The famed economist speaks:
Boons makes some good points below. I’ll add just one thing: In his two and a half years in office, Ban Ki Moon has generally eschewed the kind of moral grandstanding that earned his predecessor Kofi Annan great respect in some quarters and enemies in others. Instead, Ban has opted for what he calls “quiet diplomacy” that generally involves direct, private consultations with the world’s worst leaders in order to secure certain concessions from them. Sometimes this can work, other times not. Shortly after cyclone Nargis hit Burma, Ban met with General Than Shwe and convinced the junta to open Burma to international humanitarian agencies. On the other hand, Ban came up largely empty-handed after his most recent trip to Burma to urge the junta to release Aung San Suu Kyi.
The point is, the Secretary General of the United Nations is not a position with much real leverage or power over member states. To the extent that Ban can exert some leverage in negotiation it is because he has the backing of the Security Council. But in situations in which the Council is divided (as in Sri Lanka and Ban’s second trip to Burma) the S-G’s hands are pretty much tied. There is no way he can back up tough talk with tough action. This is something that should not be lost when discussing the job of the Secretary General.
Behind the curve a bit, I just discovered the Reuters blog Oddly Enough. And here I am commenting on the first post I read: Cool dudes, dashing in haberdashery…, the last installment of Oddly Enough’s “scientific Coolest Leader Dude poll.”
I’ll be kind and skip the title…of both the post and the poll. Let’s focus on the contestants: Obama, Putin, and Prince Charles. Slim pickins if we’re truly talking about the traditional definition of cool. Michelle Obama, yes. But B. Obama’s mom jeans, Bud Light, and medium-well burger each mean immediate disqualification in my book. Let’s not even talk about the other two. Ok, well, Putin is certainly macho but is definitely not cool.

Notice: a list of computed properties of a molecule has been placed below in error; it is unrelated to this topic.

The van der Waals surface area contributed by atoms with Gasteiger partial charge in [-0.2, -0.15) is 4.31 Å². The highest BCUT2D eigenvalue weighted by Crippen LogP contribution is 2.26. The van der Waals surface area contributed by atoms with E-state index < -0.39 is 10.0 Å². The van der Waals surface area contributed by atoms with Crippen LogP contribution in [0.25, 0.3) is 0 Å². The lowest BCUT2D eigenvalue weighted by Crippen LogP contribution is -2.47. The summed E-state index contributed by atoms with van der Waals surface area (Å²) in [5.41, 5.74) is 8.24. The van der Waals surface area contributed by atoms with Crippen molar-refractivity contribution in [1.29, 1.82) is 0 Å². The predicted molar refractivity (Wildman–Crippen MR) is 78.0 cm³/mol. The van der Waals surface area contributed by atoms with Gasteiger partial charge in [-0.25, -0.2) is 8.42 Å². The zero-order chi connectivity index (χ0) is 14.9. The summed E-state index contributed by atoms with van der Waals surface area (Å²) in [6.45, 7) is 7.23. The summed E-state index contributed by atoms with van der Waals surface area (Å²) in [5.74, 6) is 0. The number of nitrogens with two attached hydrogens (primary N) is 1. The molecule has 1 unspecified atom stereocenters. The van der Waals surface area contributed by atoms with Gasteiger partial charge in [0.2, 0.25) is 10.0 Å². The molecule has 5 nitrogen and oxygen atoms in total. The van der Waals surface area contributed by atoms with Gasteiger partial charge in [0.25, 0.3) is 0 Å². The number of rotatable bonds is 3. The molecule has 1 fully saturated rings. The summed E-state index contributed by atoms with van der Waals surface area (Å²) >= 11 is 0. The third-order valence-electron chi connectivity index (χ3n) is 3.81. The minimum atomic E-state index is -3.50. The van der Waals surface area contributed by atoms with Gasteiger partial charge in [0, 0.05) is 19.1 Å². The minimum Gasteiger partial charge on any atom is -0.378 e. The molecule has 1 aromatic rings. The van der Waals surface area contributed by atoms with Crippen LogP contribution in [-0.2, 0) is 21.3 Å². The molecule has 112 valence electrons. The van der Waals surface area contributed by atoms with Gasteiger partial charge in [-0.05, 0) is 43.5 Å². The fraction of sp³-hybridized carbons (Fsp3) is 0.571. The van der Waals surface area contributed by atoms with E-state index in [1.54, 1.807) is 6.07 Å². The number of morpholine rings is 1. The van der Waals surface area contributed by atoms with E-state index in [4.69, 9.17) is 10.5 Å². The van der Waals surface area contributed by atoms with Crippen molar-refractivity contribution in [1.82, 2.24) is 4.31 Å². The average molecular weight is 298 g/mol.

Admittedly the easy choices, B. Clinton and Koizumi, have left office and others with aspects of what we might call “cool” — Kim Jong Il’s shades or Qaddafi’s threads and entourage – are folks we don’t want to hold up on a pedestal. Berlusconi’s joie de vivre is really just womanizing…not cool, and, true, Carla Bruni ups Sarkozy’s quotient, but can you really call a person cool if that coolness is solely derived from another person?
What about Ban Ki-moon? Admittedly, his rapping is just a gag, but isn’t that what “cool” really is, the confidence to have fun with oneself? Also, he does roll with Jay-Z.
Ban often says that one of the most formative events of his youth was a scholarship he received to visit the United States through a cultural exchange program in 1962. It was during this trip that Ban had the chance to meet President John F. Kennedy in the White House. In the video below, Ban recalls how, shortly after he was elected Secretary General, Teddy Kennedy presented Ban with a framed copy of the remarks his brother gave to the visiting student delegation that day, which he apparently dug up from the depths of the Kennedy presidential library. Ban seems genuinely touched by that gesture.
Middle East: During the last 48 hours of the continued ceasefire, humanitarian workers have delivered food to hundreds of thousands of people, repaired water and sanitation infrastructure, re-stocked medical supplies, and some of the 520,000 displaced Palestinians have returned to their homes. However, UN Resident and Humanitarian Coordinator remarked the scale of needs remains “unprecedented in the Gaza Strip.”
Middle East: At today’s informal session of the General Assembly on Gaza the SG remarked that the most recent ceasefire has held since yesterday at 8 a.m. local time. He noted that a durable ceasefire is necessary and UN shelters must continue to remain safe zones. The SG thanked UN staff in Gaza and will fly the UN flag at half-mast tomorrow in memory of those who died in the conflict.
Middle East: The SG commended Israeli and Palestinian parties for committing to a 72-hour ceasefire that took place at 8 a.m. local time today. He urges all parties to abide by the ceasefire and commence peace talks in Cairo to address underlying issues and agree on a durable ceasefire to sustainably stop the violence. The UN lends its full support toward these efforts.
Middle East: The SG condemned yesterday’s shelling outside of an UNRWA school in Rafah that killed at least 10 Palestinian civilians. The SG stated that the attack violated international humanitarian law and UN shelters must continue to be safe zones and not combat zones.
SG: Last night the SG spoke at a joint press conference with the Foreign Minister of Costa Rica where he repeated his call for an unconditional and extendable humanitarian ceasefire. Speaking about yesterday’s shelling of a UN shelter he said: “Nothing – nothing – justifies such horror” and demanded “that all parties immediately respect UN premises”.
SG: The SG met with President Ortega yesterday in Nicaragua where he visited a wind farm and praised the country’s commitment to renewable energy. The SG arrived in Costa Rica today where he is expected to lecture about “Costa Rica and the United Nations: Challenges and Opportunities in the 21st Century”.